Balancing Context, Pedagogy and Technology on Learning Space Designs: Opportunities Amidst Infrastructural Developments in Hong Kong

Balancing Context, Pedagogy and Technology on Learning Space Designs: Opportunities Amidst Infrastructural Developments in Hong Kong

Robert Fox (The University of Hong Kong, Hong Kong) and Paul Lam (The Chinese University of Hong Kong, Hong Kong)
DOI: 10.4018/978-1-60960-114-0.ch005
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Abstract

This chapter explores the changing needs for university learning spaces and the resultant designs to maximize opportunities for student learning, taking into account the special needs and learning culture of the local context and the changing curriculum needs of all higher education institutions in Hong Kong. The chapter outlines a study of these needs and an institution’s plans to better use space to support both flexible and interactive learning environments to enhance active student learning.
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Learning Activities And Student Profiles

The learner-centred paradigm of teaching and learning (e.g. Laurillard, 2002; Biggs, 2003) highlights the importance of students actively engaging in the manipulation and construction of knowledge. This view de-emphasizes the role of teacher-led activities and increases the importance of providing opportunities for students to work with each other. This learner-centred paradigm identifies learning as a social constructivist process (Vygotsky, 1978; Collins, Brown & Newman, 1989) as students co-construct knowledge through communicating their own interpretations of concepts and ideas. In planning a major expansion of teaching and learning facilities, different types of learning spaces were investigated that would best afford this more active and interactive learning process (Brawn, 2006). Van Note Chism (2006) questioned typical assumptions of traditional education, including:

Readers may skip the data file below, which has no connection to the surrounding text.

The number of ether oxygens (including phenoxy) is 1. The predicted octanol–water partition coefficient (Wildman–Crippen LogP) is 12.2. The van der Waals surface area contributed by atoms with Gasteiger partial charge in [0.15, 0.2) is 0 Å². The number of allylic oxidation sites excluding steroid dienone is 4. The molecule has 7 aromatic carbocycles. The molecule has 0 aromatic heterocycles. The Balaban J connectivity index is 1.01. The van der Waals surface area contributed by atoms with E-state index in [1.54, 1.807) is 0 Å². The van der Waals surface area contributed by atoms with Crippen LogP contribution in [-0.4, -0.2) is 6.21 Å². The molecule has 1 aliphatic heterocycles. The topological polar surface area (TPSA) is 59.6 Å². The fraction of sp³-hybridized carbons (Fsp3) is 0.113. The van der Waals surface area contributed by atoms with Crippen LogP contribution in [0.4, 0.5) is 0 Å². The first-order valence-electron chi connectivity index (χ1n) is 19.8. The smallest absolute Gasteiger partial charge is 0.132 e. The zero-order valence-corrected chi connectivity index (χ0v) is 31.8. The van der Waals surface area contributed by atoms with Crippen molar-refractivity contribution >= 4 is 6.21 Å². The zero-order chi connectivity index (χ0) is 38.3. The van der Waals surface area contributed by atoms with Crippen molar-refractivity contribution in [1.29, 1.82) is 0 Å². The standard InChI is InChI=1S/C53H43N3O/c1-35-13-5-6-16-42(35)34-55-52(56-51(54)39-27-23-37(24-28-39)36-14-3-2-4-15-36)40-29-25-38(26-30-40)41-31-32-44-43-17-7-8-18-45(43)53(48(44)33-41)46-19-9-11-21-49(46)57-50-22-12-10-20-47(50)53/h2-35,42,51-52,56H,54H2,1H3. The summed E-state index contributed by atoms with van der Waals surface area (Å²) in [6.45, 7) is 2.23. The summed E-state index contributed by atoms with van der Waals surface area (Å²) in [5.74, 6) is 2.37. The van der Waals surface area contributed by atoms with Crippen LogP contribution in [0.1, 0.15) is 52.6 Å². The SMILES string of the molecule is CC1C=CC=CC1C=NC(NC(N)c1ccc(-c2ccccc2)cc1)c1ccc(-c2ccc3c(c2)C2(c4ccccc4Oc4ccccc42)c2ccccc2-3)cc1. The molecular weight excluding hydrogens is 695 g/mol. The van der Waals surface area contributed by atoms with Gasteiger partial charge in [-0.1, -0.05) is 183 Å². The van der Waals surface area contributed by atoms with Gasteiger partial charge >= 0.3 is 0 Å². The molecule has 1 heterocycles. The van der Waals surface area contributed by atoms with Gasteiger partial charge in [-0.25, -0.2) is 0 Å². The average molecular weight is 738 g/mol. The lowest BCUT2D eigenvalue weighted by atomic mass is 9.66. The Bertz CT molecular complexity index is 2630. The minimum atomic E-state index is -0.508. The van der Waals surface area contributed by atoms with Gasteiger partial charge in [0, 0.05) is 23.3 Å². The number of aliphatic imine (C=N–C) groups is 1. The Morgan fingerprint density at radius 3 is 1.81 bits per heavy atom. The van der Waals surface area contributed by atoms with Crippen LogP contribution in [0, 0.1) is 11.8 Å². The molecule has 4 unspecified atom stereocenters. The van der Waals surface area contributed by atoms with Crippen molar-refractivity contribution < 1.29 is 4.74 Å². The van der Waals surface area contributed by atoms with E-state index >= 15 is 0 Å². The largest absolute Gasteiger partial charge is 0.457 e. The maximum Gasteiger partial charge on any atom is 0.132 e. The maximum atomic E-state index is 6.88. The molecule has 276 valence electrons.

• Learning only happens in classrooms

  • Learning only happens at fixed times

  • Learning is an individual activity

  • What happens in classrooms is pretty much the same from class-to-class and day-to-day

  • A classroom always has a front

  • Learning demands privacy and the removal of distractions

Higher education students are juvenile: they destroy or steal expensive furnishings; they need to be confined to tablet arm chairs to feel like students; and they are all small, young, nimble, and without disabilities (p. 2.3).

However, increasing numbers of studies argue that higher education practices are far removed from the above stereotype understandings. For example, Bransford, Brown and Cocking (2000)’s extensive collated study of educational research states that students greatly benefit from physical environments that encourage group interaction. Goldschmid and Goldschmid (1976) emphasize the benefits accrued when students spend increased time with their peers and work collaboratively. Simsek and Hooper (1992) state that students are able to develop more complex examples and explanations related to set contexts when they work with their peers. In addition Poole (2008) argues that much of this deep collaborative learning takes place outside formal learning venues and spaces should be created on campus to facilitate this learning.

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